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Heart Disease Tied to Depression, Anger

Chronic Anger, Hostility, or Major Depression May Increase Likelihood of Heart Disease, New Studies Show

What About Antidepressants?

As noted earlier, the new report on depression and heart disease showed a possible link between antidepressant use and the risk of sudden cardiac death.

Those findings raise more questions than they answer.

"The question is, is that just because the antidepressants were a sign of a more severe depression or was it a result of something about the antidepressants themselves?" Williams asks.

Williams notes that some antidepressants, called tricyclic antidepressants, are known to have possible effects on cardiac arrhythmias. But the new report doesn't show what kind of antidepressants the patients were taking or other details about their antidepressant use.

"It could be that the drug itself was contributing to the risk of sudden cardiac death in patients who were depressed ... but my guess would be that it's probably, if anything, a function of the severity of the depression," Williams says.

Binkley says that people taking antidepressants shouldn't jump to conclusions. "We need to collect much more information. This is one study," says Binkley.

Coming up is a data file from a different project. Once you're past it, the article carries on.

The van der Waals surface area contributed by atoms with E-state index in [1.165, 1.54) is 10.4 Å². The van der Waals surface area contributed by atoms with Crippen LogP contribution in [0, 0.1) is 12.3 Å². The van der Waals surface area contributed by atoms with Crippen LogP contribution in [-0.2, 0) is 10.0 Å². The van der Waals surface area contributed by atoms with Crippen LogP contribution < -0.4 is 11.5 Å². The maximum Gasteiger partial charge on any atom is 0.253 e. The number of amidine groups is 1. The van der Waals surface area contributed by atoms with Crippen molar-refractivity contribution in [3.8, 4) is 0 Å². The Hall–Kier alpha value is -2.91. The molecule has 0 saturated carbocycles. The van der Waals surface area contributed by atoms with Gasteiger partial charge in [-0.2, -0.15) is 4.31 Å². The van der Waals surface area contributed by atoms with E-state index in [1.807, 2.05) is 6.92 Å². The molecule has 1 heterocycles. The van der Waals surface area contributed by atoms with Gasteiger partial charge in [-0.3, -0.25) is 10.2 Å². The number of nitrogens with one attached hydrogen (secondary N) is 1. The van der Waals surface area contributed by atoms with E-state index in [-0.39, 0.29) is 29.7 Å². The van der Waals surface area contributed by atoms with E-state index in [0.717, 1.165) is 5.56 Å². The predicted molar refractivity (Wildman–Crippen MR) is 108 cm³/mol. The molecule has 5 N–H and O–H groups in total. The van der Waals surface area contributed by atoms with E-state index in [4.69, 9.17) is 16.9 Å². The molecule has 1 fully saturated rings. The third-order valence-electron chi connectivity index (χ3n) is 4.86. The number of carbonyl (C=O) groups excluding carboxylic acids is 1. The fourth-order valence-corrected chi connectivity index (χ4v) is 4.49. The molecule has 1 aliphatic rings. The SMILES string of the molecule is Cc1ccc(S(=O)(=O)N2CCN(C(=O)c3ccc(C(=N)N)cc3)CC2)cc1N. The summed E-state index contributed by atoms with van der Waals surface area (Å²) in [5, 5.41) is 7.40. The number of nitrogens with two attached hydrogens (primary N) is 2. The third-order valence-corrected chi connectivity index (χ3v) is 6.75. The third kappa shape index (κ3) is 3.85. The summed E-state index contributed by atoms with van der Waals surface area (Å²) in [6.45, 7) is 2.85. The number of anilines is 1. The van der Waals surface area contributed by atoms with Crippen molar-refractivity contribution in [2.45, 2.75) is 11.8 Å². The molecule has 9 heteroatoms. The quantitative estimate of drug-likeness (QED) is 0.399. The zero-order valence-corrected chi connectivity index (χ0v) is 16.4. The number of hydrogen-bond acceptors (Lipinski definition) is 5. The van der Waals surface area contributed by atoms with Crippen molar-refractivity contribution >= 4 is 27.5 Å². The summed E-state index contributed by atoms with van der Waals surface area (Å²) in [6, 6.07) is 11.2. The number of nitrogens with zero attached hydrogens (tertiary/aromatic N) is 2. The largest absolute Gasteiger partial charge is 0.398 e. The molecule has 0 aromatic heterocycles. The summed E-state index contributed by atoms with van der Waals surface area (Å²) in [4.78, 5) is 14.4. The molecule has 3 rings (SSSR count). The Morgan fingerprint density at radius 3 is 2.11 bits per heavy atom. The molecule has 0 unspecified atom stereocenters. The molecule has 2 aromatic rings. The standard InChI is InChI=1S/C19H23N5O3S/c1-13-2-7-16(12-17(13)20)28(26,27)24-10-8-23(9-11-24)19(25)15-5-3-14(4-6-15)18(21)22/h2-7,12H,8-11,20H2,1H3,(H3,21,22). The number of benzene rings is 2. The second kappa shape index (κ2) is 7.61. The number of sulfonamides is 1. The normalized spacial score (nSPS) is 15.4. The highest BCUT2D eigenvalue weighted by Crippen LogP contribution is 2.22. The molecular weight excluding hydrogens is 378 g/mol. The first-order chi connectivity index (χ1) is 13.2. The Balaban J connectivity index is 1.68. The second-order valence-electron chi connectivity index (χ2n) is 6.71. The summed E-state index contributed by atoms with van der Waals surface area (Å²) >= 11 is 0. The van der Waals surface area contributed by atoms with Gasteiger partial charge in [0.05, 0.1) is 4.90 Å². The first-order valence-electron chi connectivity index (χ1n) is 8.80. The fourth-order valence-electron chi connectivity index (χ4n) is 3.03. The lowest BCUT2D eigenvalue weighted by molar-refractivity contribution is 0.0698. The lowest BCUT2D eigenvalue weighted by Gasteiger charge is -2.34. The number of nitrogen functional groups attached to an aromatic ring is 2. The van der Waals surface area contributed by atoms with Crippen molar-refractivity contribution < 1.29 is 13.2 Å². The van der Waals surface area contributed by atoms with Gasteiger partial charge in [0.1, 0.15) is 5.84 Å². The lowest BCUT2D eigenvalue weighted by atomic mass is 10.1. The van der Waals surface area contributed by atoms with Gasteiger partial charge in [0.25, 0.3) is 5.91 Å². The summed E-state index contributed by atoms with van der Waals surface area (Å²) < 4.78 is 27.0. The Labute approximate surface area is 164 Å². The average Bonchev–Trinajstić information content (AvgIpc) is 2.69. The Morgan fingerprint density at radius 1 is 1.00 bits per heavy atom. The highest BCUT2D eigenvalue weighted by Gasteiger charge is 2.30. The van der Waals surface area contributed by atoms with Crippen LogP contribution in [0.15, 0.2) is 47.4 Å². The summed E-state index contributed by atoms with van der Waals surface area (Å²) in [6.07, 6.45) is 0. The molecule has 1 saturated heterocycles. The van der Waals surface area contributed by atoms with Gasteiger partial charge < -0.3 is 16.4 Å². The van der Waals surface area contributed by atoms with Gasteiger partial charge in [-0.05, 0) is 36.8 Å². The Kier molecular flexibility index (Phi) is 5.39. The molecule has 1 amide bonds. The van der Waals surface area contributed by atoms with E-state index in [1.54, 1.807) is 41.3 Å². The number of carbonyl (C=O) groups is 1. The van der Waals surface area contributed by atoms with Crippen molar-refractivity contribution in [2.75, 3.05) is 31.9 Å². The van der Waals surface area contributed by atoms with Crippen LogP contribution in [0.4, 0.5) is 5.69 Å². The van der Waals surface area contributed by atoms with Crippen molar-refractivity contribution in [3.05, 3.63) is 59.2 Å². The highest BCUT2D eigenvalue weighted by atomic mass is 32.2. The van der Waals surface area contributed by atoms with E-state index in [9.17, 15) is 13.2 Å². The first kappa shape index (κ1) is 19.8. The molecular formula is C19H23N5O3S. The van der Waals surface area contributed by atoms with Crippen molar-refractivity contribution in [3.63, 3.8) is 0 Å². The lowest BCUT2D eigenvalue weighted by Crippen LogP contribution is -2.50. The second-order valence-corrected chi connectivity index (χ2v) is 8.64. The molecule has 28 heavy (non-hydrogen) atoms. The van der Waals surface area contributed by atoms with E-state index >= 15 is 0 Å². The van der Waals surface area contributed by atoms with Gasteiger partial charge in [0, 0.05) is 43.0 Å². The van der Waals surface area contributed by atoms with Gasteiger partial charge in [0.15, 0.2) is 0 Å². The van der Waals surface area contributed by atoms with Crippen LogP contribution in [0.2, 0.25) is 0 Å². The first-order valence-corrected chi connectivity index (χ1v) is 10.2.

Douglas agrees that the antidepressant findings aren't totally clear. But she says, "Don't take 'em if you don't need 'em."

Does Treatment Help?

Douglas and Binkley say studies haven't proven that treating depression (or hostility and anger) eases heart disease.

"We don't have much information on that," Douglas says.

"That's still something we need to learn much more about," Binkley says.

But Williams says a program he and his wife, Virginia Williams, PhD, have developed has been shown to lower blood pressure, depression, hostility, and anger.

Williams says the strategy, which is the basis of a company called Williams LifeSkills Inc. that he and Virginia formed and have a financial interest in, boils down to this:

When you're in a situation that triggers anger, sadness, or anxiety, ask yourself these four questions: Is this important? Am I having an appropriate reaction? Is this situation modifiable (can I do anything about it)? Is it worth it to me to do something about it?

"A 'no' to any of those four questions means ... change your reaction [to the situation]," says Williams. He suggests self-talk, breathing exercises, prayer, or whatever else it takes to shift your reaction.

But if you answer "yes" to all four questions, then it's time to be appropriately assertive, which Williams says means describing the problematic behavior, explaining how you feel, requesting change, and, if all that fails, setting reasonable consequences.

Williams also recommends focusing on damage prevention by improving communication and relationships.

That includes speaking clearly, listening well (not interrupting, acting interested in what the speaker is saying, recapping their main points when they're done, and being prepared to be changed by what you hear), showing empathy, and looking for opportunities to make your interactions with other people more positive (such as by paying compliments and being a good listener.)

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